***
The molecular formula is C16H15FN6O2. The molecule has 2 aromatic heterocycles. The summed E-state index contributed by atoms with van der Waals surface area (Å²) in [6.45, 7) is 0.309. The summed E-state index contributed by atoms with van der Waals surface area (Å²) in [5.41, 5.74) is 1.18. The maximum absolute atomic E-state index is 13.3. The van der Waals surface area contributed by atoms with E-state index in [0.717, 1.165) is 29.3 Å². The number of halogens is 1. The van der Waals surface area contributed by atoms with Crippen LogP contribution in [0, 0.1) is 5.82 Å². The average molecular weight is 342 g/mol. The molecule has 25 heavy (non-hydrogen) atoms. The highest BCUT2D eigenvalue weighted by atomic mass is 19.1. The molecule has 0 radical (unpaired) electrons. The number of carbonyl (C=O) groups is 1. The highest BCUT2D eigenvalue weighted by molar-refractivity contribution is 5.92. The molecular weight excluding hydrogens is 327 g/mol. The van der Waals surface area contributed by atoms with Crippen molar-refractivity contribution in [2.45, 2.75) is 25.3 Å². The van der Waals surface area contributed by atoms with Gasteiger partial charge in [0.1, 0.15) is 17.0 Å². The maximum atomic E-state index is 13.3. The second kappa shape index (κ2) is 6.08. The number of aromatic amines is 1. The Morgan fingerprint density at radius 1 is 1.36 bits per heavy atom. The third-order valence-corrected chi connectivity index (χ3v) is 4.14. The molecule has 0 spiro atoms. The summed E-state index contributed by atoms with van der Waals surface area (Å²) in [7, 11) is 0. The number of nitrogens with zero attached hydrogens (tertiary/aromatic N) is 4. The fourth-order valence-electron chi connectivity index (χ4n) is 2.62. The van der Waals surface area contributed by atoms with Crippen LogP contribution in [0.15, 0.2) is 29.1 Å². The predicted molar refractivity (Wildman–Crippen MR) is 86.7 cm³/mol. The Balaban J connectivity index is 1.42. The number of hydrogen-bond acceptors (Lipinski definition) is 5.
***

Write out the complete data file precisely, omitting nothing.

The molecular formula is C16H15FN6O2. The molecule has 2 aromatic heterocycles. The summed E-state index contributed by atoms with van der Waals surface area (Å²) in [6.45, 7) is 0.309. The summed E-state index contributed by atoms with van der Waals surface area (Å²) in [5.41, 5.74) is 1.18. The maximum absolute atomic E-state index is 13.3. The van der Waals surface area contributed by atoms with E-state index in [0.717, 1.165) is 29.3 Å². The number of halogens is 1. The van der Waals surface area contributed by atoms with Crippen LogP contribution in [0, 0.1) is 5.82 Å². The average molecular weight is 342 g/mol. The molecule has 25 heavy (non-hydrogen) atoms. The highest BCUT2D eigenvalue weighted by atomic mass is 19.1. The molecule has 0 radical (unpaired) electrons. The number of carbonyl (C=O) groups is 1. The highest BCUT2D eigenvalue weighted by molar-refractivity contribution is 5.92. The molecular weight excluding hydrogens is 327 g/mol. The van der Waals surface area contributed by atoms with Crippen molar-refractivity contribution in [2.45, 2.75) is 25.3 Å². The van der Waals surface area contributed by atoms with Gasteiger partial charge in [0.1, 0.15) is 17.0 Å². The maximum atomic E-state index is 13.3. The second kappa shape index (κ2) is 6.08. The number of aromatic amines is 1. The Morgan fingerprint density at radius 1 is 1.36 bits per heavy atom. The third-order valence-corrected chi connectivity index (χ3v) is 4.14. The molecule has 0 spiro atoms. The summed E-state index contributed by atoms with van der Waals surface area (Å²) in [7, 11) is 0. The number of nitrogens with zero attached hydrogens (tertiary/aromatic N) is 4. The fourth-order valence-electron chi connectivity index (χ4n) is 2.62. The van der Waals surface area contributed by atoms with Crippen LogP contribution in [0.15, 0.2) is 29.1 Å². The predicted molar refractivity (Wildman–Crippen MR) is 86.7 cm³/mol. The Balaban J connectivity index is 1.42. The number of hydrogen-bond acceptors (Lipinski definition) is 5.